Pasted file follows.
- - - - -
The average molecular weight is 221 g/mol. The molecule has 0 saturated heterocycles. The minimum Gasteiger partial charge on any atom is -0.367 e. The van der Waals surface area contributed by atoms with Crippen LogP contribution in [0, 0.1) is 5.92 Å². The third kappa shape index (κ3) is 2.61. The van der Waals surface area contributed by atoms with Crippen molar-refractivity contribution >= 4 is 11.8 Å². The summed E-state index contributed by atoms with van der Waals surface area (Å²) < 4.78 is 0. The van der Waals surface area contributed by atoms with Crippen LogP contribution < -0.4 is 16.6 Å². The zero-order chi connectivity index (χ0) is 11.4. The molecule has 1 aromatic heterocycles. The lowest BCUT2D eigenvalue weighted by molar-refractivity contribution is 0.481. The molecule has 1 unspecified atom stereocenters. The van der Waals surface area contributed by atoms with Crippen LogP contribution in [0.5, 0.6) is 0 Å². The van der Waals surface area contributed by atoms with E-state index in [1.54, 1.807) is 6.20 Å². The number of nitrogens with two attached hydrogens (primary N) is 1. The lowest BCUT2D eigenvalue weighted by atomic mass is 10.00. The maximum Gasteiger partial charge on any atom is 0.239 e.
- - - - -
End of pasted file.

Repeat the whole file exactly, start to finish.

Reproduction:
The average molecular weight is 221 g/mol. The molecule has 0 saturated heterocycles. The minimum Gasteiger partial charge on any atom is -0.367 e. The van der Waals surface area contributed by atoms with Crippen LogP contribution in [0, 0.1) is 5.92 Å². The third kappa shape index (κ3) is 2.61. The van der Waals surface area contributed by atoms with Crippen molar-refractivity contribution >= 4 is 11.8 Å². The summed E-state index contributed by atoms with van der Waals surface area (Å²) < 4.78 is 0. The van der Waals surface area contributed by atoms with Crippen LogP contribution < -0.4 is 16.6 Å². The zero-order chi connectivity index (χ0) is 11.4. The molecule has 1 aromatic heterocycles. The lowest BCUT2D eigenvalue weighted by molar-refractivity contribution is 0.481. The molecule has 1 unspecified atom stereocenters. The van der Waals surface area contributed by atoms with Crippen LogP contribution in [0.5, 0.6) is 0 Å². The van der Waals surface area contributed by atoms with E-state index in [1.54, 1.807) is 6.20 Å². The number of nitrogens with two attached hydrogens (primary N) is 1. The lowest BCUT2D eigenvalue weighted by atomic mass is 10.00. The maximum Gasteiger partial charge on any atom is 0.239 e.